Nik Dirga on the revival of much-loved classics at the cinemas
They're sitting in the dark, watching Jeff Goldblum turn into a fly.
Outside, it's 2019.
Inside the crowded theatre it's 1986 and trailers for Peggy Sue Got Married and Stand By Me are rolling before the main event at Avondale's Hollywood Cinema, David Cronenberg's The Fly.
Long-time fans and newcomers alike are soon screaming and laughing - mostly screaming - at the cult horror classic. Similar scenes are playing out several times a month around Auckland. For local film lovers, everything old is new again.
Revival showings spotlighting classic films and hidden treasures have been drawing in crowds, with Hollywood Cinema and downtown's Academy Cinemas leading the charge.
It's a quiet contrast in the age of Netflix - instead of squinting at the hot show of the moment on your phone or laptop, people are going out, sometimes dressing up, to view some of cinema's greatest hits on a big screen.
"There's this kind of communal experience of being in a big, dark room and watching these films together," says Gorjan Markovski, programming manager for Academy Cinemas, which has had a strong revival film schedule for years.
"Coming to the movies and feeling the buzz of people around you is its own thing, that makes you feel more alive and connected with the film," agrees Matt Timpson, owner of the Hollywood Cinema in Avondale.
Despite the growing popularity of streaming services, a big chunk of film history isn't easily available online.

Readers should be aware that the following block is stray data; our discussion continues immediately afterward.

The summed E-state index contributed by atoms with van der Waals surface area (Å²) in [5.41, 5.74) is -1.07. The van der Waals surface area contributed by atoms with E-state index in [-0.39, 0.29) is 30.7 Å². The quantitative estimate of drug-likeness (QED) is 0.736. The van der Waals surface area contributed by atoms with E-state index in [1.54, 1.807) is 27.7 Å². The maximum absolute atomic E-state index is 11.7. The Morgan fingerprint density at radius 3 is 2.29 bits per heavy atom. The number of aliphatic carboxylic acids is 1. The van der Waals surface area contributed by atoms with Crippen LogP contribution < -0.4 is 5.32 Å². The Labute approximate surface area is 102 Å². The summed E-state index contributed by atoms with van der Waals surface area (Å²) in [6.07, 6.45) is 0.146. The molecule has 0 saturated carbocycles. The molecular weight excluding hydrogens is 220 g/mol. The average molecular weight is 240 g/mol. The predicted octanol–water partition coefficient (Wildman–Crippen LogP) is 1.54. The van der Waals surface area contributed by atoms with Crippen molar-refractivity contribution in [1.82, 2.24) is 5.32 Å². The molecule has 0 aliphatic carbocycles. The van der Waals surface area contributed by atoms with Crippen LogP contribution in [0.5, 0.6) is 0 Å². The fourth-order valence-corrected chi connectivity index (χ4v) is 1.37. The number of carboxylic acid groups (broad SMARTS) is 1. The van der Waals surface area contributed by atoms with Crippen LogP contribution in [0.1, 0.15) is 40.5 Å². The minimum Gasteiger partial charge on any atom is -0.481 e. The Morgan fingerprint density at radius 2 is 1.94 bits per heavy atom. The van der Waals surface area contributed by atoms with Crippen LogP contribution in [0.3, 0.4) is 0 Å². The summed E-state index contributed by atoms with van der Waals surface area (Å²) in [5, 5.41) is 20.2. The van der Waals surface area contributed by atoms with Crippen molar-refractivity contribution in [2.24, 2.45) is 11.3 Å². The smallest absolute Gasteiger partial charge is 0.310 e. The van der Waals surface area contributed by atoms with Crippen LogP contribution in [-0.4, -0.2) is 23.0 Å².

"There's this assumption that people can access everything online, that the cinema experience is kind of fading away," says Markovski, "but it's not always the case."
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Both the Academy and Hollywood have been featuring a wide selection of revival screenings, special themed evenings and double-features to appeal to film lovers of all stripes. The Vic in Devonport also features monthly "flashback" screenings such as a run of 70s' disaster movies. Groups like the Auckland Film Society or the Dead Signal Film Club also play their part in reviving classic movies.
"It's nice anything from Blue Velvet to Casablanca can still pull a crowd," says Timpson.
Auckland film buff Bevan Shortridge appreciates the wide variety of films being shown. He attends several screenings a month.
"There's an embarrassment of riches at present for retrospective screenings in Auckland," says Shortridge. "Two or three years ago, you might get an occasional screening of an older film in a cinema somewhere, maybe at a film festival or part of a film society. Now there's an older film screening virtually every week and maybe two of them on a Sunday."
There's a certain amount of nostalgia driving viewers of classic films but there's also a sense of discovery for those who may have heard of a famous movie but never seen it.
"I had a father come down, he wanted to take his son to see Bill and Ted's Excellent Adventure because he wanted to introduce him to it," says Markovski. "It's kind of a rite of passage."
Revival showings are a good way to fill in gaps in film knowledge.
"There are films showing that I was too young to see in a cinema when they were released, and also those I was not even born for first time round," Shortridge says. "The first Greta Garbo film I ever saw was Ninotchka, earlier this year."
The Academy's $5 movie screenings on Wednesdays often include retro movies such as Airplane! and dark teen comedy Heathers.
"We definitely have a solid crowd that love repertory cinema, they will come to almost all of them," says Markovski. "There's certain customers we have we just know by name. I feel like when you go to a lot of more mainstream sites, most of it feels like just a quick exchange, instant gratification. Here, the Academy is very focused on building a community vibe."